My iPhone rings. I turn around, walk to my table and answer the call.
“Yeah, Sam,” I say.
Sam Ang was a repeat customer, and therefore a favourite customer. Usually, he hires me to work over his advertising agency. I like him enough that I conduct business with him over telephone and SMS instead of e-mail.
“Hey Mikey,” he says. “Got a couple of minutes to talk?”
“Let me guess: you’ve got a job for me.”
My mind’s eye sees Sam trying not to spit out a mouthful of mojito. “Hey, how did you know?”
“A cat told me.”
A long meow descends from the ceiling.
“Never mind. What’s the job?”
“My uncle has a problem. His daughter, Anna, ran away from home three weeks ago. My auntie and uncle want her to come back.”
I sigh, shake my head. People have a lot of misconceptions about magic. In my experience, only people who seek to understand the true nature of reality – the reality that lies beyond the physical senses – can come close to understanding magic. Magic is the manipulation of reality through metaphysical means, and nothing more. Magic isn’t a panacea. It doesn’t make money grow on trees, induce cockroaches to spill out of your enemies’ mouths, or let you shoot green death rays from a stick. And it sure can’t teleport a missing girl home.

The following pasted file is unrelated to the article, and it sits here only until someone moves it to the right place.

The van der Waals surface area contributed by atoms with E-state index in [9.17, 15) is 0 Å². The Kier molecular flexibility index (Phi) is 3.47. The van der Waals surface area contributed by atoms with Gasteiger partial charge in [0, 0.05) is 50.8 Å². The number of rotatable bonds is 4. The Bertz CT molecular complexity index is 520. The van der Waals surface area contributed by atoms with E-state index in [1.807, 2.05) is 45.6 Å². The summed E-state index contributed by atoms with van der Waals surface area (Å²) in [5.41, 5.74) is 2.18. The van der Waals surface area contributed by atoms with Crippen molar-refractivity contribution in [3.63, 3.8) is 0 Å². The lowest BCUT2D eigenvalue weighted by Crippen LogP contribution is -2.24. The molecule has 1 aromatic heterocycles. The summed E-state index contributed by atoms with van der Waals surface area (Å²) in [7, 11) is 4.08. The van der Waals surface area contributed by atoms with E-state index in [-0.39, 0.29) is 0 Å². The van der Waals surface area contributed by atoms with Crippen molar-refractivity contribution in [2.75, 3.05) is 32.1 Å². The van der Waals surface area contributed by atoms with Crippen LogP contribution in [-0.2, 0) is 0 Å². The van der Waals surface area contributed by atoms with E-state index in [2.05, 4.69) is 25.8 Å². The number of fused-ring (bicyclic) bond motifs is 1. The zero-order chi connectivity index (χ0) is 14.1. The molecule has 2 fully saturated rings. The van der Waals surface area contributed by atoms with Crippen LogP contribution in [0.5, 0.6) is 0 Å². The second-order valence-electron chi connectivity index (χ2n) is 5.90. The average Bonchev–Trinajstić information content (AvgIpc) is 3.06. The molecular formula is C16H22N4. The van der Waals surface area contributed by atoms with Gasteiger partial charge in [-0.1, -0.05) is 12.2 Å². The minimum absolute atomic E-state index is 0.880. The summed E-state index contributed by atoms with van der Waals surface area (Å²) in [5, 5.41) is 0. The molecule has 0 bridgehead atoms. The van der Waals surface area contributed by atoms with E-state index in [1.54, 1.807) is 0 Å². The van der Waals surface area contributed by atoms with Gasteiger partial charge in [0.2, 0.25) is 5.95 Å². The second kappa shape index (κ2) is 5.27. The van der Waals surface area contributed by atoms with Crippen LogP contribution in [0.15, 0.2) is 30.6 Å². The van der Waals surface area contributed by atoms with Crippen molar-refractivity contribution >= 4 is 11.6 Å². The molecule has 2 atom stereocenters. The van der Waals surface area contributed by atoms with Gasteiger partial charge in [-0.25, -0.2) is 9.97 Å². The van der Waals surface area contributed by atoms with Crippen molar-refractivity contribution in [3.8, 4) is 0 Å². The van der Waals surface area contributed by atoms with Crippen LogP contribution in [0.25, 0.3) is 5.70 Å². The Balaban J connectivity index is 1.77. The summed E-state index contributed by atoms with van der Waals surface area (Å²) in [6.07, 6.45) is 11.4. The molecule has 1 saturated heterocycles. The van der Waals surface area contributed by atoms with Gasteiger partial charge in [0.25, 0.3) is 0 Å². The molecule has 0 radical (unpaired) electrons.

“Have they filed a police report?”
“Yah. He lodged a missing persons report. The police said they’ll look for her, but nothing so far.”
“I’m a magician, Sam, not a private detective. I can’t bring the girl home; I don’t have the training or contacts to do that.”
Plus, my status in the eyes of the law is a little blurred, and I don’t need the clarity that comes from being on the wrong side of a prison door.
As my words leave my mouth, Yahweh sighs, and shakes his head.
“Can’t you do something? They’re getting desperate. And sixteen-year-old girls shouldn’t be out on the street so long. You should know that.”
Yeah, I know that too well. Sixteen. Christ. When I was sixteen, I spent some time on the streets of Singapore too. Look where I ended up now.
So I say, “I can cast a spell or two. They’ll make it more likely that she’ll come back home, or someone will find her and take her home. But I’m not going to look for her, know what I mean? I can’t.”
“Yeah, it’s fine. They’re at wits’ end, and they could sure use help like yours.”
Yahweh smiles, nods, and walks through my door.
I take a deep breath. “Set me up with them.”
Eventual Revolutions will be available through Smashwords at USD $3.99.